Lost In Translation: Ford Teams With Nuance Communications To Master Human Language

6/27/11Follow @xconomy

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language modeling” (SLM).

The concept, first developed in the 1980s, estimates the probability of how people will group together words, phrases, and sentences according to their natural speech patterns. For Nuance, the company specifically wants to organize the words into “semantic classifications” of meanings. Based on that work, Nuance is developing an “inference engine” that can learn, understand, and interpret voice commands, says Ed Chrumka, senior product manager of connected car services.

Thus, the car will better match the driver’s actual words to their actual intent. In theory, a car will learn a driver’s linguistic habits so eventually there will be no difference between “Call John Smith,” (the original command the car recognizes) and “I wanna call John Smith,” a phrase the driver is more likely to use.

SLM is “a totally different way of doing things,” Richardson says. “It wants to incorporate more natural ways of talking.”

But SLM is easier said than done (pun intended). Human language is complex and broad and entails an almost infinite number of combinations of phrases, words, and sentences. For a computer, recognizing words is the easy part. Figuring out the speaker’s actual meaning is a whole different ball game.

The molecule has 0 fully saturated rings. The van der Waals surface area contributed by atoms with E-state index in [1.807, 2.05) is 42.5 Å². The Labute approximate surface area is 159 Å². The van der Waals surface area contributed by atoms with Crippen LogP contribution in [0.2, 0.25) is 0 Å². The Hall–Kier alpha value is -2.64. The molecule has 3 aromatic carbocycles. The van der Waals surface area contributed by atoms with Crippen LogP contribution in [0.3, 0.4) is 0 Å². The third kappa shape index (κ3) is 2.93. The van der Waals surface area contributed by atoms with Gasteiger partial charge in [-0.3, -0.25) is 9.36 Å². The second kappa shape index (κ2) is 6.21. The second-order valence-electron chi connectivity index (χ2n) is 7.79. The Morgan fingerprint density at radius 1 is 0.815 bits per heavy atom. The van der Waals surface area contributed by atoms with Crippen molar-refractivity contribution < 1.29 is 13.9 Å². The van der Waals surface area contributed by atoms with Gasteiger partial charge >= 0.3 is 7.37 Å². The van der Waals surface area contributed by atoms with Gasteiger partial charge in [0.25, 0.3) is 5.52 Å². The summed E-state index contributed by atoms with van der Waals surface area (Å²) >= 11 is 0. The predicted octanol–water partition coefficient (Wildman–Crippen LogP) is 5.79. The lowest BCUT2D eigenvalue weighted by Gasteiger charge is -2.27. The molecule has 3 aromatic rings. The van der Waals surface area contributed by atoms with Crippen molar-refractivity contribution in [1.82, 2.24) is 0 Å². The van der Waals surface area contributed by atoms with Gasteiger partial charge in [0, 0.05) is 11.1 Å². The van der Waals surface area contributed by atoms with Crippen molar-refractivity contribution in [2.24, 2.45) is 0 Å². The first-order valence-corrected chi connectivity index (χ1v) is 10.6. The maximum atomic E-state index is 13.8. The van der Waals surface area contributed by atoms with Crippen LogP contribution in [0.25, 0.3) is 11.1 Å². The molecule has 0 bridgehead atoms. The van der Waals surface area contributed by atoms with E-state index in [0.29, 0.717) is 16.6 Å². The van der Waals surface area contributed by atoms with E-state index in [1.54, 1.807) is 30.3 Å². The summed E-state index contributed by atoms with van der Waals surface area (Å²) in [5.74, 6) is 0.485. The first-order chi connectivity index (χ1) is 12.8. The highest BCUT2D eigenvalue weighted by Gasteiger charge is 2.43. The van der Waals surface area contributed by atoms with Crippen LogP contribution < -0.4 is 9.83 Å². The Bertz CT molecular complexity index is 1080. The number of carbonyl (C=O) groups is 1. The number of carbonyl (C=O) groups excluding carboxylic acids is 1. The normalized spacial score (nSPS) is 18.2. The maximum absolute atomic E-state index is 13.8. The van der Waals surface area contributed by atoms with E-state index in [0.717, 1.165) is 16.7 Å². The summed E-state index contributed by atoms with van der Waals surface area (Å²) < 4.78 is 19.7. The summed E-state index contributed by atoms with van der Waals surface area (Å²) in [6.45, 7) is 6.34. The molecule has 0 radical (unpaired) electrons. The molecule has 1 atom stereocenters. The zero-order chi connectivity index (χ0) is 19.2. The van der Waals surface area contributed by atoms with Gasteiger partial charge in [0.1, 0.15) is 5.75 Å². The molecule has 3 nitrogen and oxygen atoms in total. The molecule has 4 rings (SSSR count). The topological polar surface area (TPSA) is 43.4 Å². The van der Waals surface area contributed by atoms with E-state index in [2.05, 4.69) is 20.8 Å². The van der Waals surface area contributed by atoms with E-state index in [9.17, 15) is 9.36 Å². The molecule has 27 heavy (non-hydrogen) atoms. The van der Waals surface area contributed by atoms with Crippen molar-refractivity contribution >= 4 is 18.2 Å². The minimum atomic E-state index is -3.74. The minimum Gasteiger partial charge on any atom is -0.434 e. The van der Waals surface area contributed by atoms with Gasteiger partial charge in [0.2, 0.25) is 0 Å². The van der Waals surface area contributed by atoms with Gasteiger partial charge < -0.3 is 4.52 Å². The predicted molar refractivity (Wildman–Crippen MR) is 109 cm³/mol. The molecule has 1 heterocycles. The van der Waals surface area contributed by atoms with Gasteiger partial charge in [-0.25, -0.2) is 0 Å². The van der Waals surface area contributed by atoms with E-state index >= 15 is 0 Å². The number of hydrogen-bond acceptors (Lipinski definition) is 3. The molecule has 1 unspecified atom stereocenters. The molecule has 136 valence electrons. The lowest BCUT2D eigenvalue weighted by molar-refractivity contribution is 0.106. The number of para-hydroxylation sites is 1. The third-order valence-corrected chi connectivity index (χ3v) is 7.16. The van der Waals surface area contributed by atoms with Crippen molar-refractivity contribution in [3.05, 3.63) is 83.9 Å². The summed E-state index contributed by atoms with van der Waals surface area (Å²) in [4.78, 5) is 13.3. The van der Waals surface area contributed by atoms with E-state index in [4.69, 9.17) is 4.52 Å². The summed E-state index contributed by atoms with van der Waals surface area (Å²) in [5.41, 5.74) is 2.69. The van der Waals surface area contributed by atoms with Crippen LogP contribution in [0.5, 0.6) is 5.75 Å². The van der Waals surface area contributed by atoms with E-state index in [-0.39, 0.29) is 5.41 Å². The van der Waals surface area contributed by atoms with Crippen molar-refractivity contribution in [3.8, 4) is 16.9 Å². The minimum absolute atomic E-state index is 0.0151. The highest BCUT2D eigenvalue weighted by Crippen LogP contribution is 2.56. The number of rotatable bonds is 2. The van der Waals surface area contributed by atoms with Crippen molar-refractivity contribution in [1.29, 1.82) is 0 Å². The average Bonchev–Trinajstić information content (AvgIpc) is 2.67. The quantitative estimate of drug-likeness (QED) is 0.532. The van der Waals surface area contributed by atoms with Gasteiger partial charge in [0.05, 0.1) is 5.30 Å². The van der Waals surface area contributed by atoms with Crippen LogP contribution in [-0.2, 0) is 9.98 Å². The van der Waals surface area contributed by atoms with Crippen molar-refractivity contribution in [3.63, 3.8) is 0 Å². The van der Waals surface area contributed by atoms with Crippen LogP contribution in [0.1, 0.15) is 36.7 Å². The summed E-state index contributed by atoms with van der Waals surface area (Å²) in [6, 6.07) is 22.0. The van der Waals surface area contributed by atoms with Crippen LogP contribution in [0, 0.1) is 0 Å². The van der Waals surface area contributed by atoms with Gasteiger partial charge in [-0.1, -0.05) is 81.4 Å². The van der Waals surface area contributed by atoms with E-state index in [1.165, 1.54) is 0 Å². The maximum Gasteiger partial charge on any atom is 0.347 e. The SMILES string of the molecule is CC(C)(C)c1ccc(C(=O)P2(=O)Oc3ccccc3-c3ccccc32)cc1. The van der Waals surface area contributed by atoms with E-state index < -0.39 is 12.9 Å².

“Perhaps the most frustrating aspect of statistical language modeling is the contrast between our intuition as speakers of natural language and the over-simplistic nature of our most successful models,” Ronald Rosenfeld, a computer science professor at Carnegie Mellon University, wrote in a research paper. “As native speakers, we feel strongly that language has a deep structure. Yet we are not sure how to articulate that structure, let alone encode it, in a probabilistic framework.”

Ford’s job is even tougher. While Google’s voice recognition technology can draw upon the vast resources of cloud-based Internet servers, Ford wants to program its speech software onto a single, self-contained chip installed in the car.

Relying on outside servers will force drivers to spend more money on data plans, Richardson says. Plus it will probably take more time for the car to execute the driver’s command, she says.

However, “you are going to have to have adequate [computing] horsepower in the car to deliver the experience we are all looking for,” Chrumka of Nuance says.

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